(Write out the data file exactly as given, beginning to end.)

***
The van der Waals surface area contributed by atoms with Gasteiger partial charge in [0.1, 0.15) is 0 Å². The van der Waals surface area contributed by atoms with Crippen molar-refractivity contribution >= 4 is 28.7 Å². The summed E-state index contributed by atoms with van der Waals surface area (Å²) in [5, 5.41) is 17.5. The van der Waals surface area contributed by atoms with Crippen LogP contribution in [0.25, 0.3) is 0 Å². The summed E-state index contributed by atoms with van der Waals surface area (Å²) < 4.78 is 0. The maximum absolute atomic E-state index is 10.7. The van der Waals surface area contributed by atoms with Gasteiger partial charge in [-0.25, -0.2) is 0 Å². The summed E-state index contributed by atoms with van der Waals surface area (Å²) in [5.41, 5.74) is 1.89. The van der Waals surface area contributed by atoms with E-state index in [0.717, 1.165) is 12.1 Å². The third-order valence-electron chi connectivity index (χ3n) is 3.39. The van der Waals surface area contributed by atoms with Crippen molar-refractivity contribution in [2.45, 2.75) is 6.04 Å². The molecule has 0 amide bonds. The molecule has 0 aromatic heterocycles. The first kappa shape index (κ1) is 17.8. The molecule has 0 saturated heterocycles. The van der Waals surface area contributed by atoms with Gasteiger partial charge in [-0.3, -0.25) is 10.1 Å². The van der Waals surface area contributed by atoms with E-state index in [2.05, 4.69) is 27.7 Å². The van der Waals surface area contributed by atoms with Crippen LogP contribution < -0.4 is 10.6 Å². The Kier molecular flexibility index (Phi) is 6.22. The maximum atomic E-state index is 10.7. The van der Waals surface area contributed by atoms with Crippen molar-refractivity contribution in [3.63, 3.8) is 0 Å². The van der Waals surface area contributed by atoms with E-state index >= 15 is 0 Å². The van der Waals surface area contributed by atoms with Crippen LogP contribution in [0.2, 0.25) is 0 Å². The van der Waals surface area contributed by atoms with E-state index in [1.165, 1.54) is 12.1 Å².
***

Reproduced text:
The van der Waals surface area contributed by atoms with Gasteiger partial charge in [0.1, 0.15) is 0 Å². The van der Waals surface area contributed by atoms with Crippen molar-refractivity contribution >= 4 is 28.7 Å². The summed E-state index contributed by atoms with van der Waals surface area (Å²) in [5, 5.41) is 17.5. The van der Waals surface area contributed by atoms with Crippen LogP contribution in [0.25, 0.3) is 0 Å². The summed E-state index contributed by atoms with van der Waals surface area (Å²) < 4.78 is 0. The maximum absolute atomic E-state index is 10.7. The van der Waals surface area contributed by atoms with Gasteiger partial charge in [-0.25, -0.2) is 0 Å². The summed E-state index contributed by atoms with van der Waals surface area (Å²) in [5.41, 5.74) is 1.89. The van der Waals surface area contributed by atoms with E-state index in [0.717, 1.165) is 12.1 Å². The third-order valence-electron chi connectivity index (χ3n) is 3.39. The van der Waals surface area contributed by atoms with Crippen molar-refractivity contribution in [2.45, 2.75) is 6.04 Å². The molecule has 0 amide bonds. The molecule has 0 aromatic heterocycles. The first kappa shape index (κ1) is 17.8. The molecule has 0 saturated heterocycles. The van der Waals surface area contributed by atoms with Gasteiger partial charge in [-0.3, -0.25) is 10.1 Å². The van der Waals surface area contributed by atoms with E-state index in [2.05, 4.69) is 27.7 Å². The van der Waals surface area contributed by atoms with Crippen LogP contribution < -0.4 is 10.6 Å². The Kier molecular flexibility index (Phi) is 6.22. The maximum atomic E-state index is 10.7. The van der Waals surface area contributed by atoms with Crippen molar-refractivity contribution in [3.63, 3.8) is 0 Å². The van der Waals surface area contributed by atoms with E-state index >= 15 is 0 Å². The van der Waals surface area contributed by atoms with Crippen LogP contribution in [0.2, 0.25) is 0 Å². The van der Waals surface area contributed by atoms with E-state index in [1.165, 1.54) is 12.1 Å².